Skip to main content

The Rolling Stones‘ Keith Richards has had many vices over the years, including smoking cigarettes. However, the lead guitarist has revealed that he’s finally put the habit behind him for good. Apparently, it wasn’t hard to do, either.

Keith Richards smoking in the studio in 1988.
Keith Richards | Lynn Goldsmith/Corbis/VCG via Getty Images

Keith Richards quit smoking two years ago

The Rolling Stones’ guitarist told CBS Sunday Morning that after 55 years, he quietly quit smoking cigarettes two years ago with the help of nicotine patches. He said it was easier than he thought it would be. Richards doesn’t even miss it.

“It’s funny, I don’t think about it much anymore… Sometimes, you know, a bell rings and something inside says, ‘Hey pal, enough.’ I just put the hammer on it,” Richards said. “Luckily, I don’t miss it, and that makes me feel good.”

Richards has ‘more wind’ now that he’s quit smoking

After smoking for 55 years, Richards’ lungs are experiencing a revitalization, and he’s feeling it whenever he performs. He explained on Sunday Morning, “Until I started rehearsing for the tour last August, and then I realized that I had 10 times more wind.”

He mentioned how his new lungs feel on the WTF with Marc Maron podcast (per People). Richards said he realized he had “a lot more air in the lungs and in the voice, more stamina.”

“Otherwise, it ain’t all it’s cracked up to be,” Richards joked. “Better than the alternative, man.”

Richards has dropped his other vices over the years too.


Keith Richards Said He and George Harrison Had a ‘Bond’: ‘They’d Be Nowhere Without Us’

The Rolling Stones’ guitarist quit his other vices years ago

Smoking wasn’t Richards’ only vice. Richards has had a long history with drugs. He stopped doing heroin in 1978. Then, in 2006, he stopped doing cocaine.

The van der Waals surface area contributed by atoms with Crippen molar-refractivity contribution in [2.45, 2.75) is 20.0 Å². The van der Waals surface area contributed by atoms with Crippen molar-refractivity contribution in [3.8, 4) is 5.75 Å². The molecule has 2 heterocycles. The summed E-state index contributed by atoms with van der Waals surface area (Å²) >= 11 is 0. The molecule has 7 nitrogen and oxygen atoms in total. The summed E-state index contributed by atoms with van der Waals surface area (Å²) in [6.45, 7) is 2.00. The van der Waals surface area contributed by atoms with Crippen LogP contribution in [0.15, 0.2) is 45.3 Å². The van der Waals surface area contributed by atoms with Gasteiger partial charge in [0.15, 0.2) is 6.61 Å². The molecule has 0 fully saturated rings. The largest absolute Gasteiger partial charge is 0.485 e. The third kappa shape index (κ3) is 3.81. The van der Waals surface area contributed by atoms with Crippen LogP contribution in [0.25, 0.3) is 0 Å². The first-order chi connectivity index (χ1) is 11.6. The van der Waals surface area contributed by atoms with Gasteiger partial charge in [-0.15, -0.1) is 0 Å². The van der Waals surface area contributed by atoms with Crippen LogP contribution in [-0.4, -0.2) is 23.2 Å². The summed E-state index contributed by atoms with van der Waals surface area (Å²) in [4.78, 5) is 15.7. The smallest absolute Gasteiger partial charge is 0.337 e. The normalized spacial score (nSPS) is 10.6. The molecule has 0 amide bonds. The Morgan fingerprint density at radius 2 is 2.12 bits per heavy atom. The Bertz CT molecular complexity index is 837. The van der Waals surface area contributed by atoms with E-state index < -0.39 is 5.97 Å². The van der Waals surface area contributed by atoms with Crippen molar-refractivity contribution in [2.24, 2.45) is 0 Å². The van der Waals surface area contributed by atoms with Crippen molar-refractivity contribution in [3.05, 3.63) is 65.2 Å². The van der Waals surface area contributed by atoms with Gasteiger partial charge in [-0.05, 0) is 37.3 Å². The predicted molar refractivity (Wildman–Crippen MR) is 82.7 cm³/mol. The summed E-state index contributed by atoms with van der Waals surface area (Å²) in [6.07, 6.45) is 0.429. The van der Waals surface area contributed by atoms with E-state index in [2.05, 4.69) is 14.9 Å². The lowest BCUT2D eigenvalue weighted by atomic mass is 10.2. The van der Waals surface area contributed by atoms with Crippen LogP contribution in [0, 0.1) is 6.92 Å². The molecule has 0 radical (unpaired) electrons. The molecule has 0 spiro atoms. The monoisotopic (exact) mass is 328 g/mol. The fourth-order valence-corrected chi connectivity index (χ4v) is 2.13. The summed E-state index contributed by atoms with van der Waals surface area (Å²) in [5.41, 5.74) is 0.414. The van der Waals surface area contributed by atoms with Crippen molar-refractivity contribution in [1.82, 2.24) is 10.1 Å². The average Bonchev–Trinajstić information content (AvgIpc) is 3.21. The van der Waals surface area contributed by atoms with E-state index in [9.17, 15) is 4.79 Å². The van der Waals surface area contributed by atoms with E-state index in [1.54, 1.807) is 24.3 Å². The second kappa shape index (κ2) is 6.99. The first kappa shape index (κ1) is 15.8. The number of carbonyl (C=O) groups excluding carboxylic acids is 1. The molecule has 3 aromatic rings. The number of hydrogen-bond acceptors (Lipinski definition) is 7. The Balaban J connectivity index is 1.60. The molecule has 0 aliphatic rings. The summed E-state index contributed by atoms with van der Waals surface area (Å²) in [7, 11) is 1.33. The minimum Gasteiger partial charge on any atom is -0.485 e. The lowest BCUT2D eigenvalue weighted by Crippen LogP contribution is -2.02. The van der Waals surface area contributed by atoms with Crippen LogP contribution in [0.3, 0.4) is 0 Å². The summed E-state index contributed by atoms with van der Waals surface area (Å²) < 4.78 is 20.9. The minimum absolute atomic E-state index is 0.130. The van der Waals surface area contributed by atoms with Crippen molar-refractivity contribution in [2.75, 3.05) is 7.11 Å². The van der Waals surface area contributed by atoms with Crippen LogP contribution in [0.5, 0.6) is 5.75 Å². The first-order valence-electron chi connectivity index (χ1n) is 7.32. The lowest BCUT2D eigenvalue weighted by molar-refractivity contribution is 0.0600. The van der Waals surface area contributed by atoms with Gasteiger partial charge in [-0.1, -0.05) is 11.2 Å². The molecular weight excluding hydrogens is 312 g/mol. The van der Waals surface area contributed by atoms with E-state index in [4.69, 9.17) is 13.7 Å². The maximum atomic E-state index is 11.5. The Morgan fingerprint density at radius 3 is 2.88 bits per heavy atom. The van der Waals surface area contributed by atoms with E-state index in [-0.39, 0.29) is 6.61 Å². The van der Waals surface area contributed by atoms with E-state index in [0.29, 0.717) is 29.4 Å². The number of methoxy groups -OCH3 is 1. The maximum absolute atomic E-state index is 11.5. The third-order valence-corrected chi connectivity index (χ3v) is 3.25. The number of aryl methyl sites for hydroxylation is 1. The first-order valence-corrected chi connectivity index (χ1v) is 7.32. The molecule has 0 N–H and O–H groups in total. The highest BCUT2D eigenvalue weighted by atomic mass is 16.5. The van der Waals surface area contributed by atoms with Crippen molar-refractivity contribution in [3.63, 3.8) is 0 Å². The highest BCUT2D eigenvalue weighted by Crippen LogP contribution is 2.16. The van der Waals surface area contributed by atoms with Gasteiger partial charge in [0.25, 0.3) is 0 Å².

In 2018, he told Rolling Stone that he’d “pulled the plug” on drinking about a year earlier. “It’s been about a year now,” Richards said. “I pulled the plug on it. I got fed up with it.”

Although, he admitted he still has “a glass of wine occasionally, and a beer.” Still, Rolling Stone wrote, “it’s a major step for a guy whose hedonism is a key part of his legend.”

Richard continued, “It was time to quit. Just like all the other stuff. But I don’t notice any difference really – except for I don’t drink. I wasn’t feeling [right]. I’ve done it. I didn’t want that anymore.”

Ronnie Wood noticed a change in Richards. “He’s a pleasure to work with,” Wood said. “Much more mellow. He’s open to more ideas, whereas before I’d kind of grit my teeth and go, ‘He’s gonna give me some s*** for saying this.’ Now, he’ll say, ‘That’s cool, man.'”

Hopefully, quitting smoking and all his other vices will allow Richards to have a healthier life. However, he’s surprised he’s lived this long. Richards will outlive us all.

How to get help: In the U.S., contact the Substance Abuse and Mental Health Services Administration helpline at 1-800-662-4357.